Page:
This is an event that most people have never seen. There was a young boy, probably an older teenager, who lived a ways up the road from us. We always loved to see him coming for he would be running and rolling an automobile tire at high speed. It had no tube nor rim and he never lost it all the way to his destination in town. To him, this was his car, and yes, we got out of his way!
Not everything happened outside. Back in the day there were still families who were in need. Every once in a while, a beggar would come to the houses around town and ask for food. Mother would answer the back door, for they never came to the front. He would be dressed in shabby dark ragged clothing, unshaven, and sometimes on a cane. This would scare the living daylights out of kids. She would go in the kitchen and give him what she had to spare. He would thank her and go on his way, while we were peeping around watching him.
Now to the action things!! In Daddy’s job back then, he had other responsibilities with the Company than his office. From time to time, he would go back at night to check on some things. Guess what?? Kids wanted to go, too!
We piled in the car, and before we got through town, we were on our daddy’s case to “take us over the dip.” We had learned that around this curved Company road there were little hills and dales to experience. Our first cry was, “Daddy, take us over the dip.” Then, the speed limit was probably about 30 miles per hour on the highways, so it was not the speed, it was the thrill of dipping off that rise into the valley. Let me tell you, it was like riding a roller coaster from the feel in your stomach as you fell into the back seat yelling to do it again! Life was simple then.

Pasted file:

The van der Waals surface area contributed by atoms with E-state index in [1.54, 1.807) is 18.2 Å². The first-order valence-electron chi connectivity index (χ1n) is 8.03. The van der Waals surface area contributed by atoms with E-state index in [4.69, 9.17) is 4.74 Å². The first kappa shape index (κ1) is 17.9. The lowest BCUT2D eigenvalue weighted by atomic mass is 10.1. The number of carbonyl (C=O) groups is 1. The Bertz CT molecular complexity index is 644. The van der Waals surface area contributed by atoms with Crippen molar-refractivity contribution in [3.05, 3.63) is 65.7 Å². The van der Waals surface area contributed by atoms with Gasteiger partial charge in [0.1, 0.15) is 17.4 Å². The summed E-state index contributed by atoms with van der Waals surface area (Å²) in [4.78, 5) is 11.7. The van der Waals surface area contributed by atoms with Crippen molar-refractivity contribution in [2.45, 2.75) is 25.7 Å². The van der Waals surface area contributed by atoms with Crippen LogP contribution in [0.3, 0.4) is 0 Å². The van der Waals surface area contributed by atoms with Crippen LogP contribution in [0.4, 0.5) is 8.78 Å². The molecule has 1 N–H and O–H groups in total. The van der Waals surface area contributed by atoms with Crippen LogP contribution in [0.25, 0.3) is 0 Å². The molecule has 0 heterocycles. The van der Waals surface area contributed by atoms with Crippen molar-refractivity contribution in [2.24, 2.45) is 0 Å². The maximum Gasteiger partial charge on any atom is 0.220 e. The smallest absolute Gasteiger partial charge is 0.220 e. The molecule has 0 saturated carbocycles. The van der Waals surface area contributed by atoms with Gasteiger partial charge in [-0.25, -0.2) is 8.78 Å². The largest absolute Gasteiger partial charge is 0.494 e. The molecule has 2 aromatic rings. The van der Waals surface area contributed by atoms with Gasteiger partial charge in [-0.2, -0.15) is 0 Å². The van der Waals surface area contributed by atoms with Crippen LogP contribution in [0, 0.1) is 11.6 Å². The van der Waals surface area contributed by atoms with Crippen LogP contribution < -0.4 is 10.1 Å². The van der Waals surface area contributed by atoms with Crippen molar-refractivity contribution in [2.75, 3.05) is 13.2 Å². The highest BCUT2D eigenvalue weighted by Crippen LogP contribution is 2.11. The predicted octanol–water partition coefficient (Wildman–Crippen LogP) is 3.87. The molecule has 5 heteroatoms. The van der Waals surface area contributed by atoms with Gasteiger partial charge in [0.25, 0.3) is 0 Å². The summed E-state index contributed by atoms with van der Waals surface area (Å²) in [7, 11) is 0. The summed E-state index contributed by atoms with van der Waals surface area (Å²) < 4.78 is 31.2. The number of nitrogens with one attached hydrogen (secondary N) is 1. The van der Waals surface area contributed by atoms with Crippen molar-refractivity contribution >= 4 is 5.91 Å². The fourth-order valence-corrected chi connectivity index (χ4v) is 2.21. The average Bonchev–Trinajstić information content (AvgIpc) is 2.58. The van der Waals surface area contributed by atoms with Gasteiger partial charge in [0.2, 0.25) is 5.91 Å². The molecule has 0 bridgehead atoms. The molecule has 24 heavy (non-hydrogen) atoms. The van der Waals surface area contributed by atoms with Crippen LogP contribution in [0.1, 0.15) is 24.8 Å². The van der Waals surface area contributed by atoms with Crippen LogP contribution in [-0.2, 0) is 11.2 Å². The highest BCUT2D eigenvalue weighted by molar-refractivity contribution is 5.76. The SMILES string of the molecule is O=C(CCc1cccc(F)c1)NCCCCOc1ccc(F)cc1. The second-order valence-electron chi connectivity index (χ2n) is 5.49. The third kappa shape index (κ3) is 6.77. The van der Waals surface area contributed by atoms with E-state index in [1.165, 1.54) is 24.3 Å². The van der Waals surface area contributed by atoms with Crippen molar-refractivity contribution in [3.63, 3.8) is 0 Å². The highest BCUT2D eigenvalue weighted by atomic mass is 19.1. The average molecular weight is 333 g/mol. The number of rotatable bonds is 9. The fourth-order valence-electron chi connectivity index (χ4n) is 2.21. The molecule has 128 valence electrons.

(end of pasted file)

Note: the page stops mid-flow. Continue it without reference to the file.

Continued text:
We would go to the guard house where he checked on the guards and their situation. What was fun to us was that we could get out of the car and play around on the paved area while our daddy spent time spinning yarns with his guards. Paved areas were very sparse back in the day!
The most glorious sight on most all occasions, if Daddy timed it right, was the pouring out of the molten slag on a bank near the Company. This was the remains from the furnaces where they smelted the copper. It was red hot and was dumped out of a railroaded vessel on the bank above. To us it looked like the world was on fire as it covered a wide area. The rocky remains of it still remain as a memory on the bank of the Company road. If we had not lived in town, we would not have experienced such fabulous sights!
Another exciting destination was going to the Company’s housing called “The Blue Goose.” This was rooming for the single men working at the Company. It was at that time a huge wooden building with a kitchen big enough to feed the whole town I thought. Daddy had to often check on this at night to see how things were going.
You walked in this big kitchen after hours with nobody there. It was clean as a pen, and I had never seen so many kitchen appliances and tools at that time.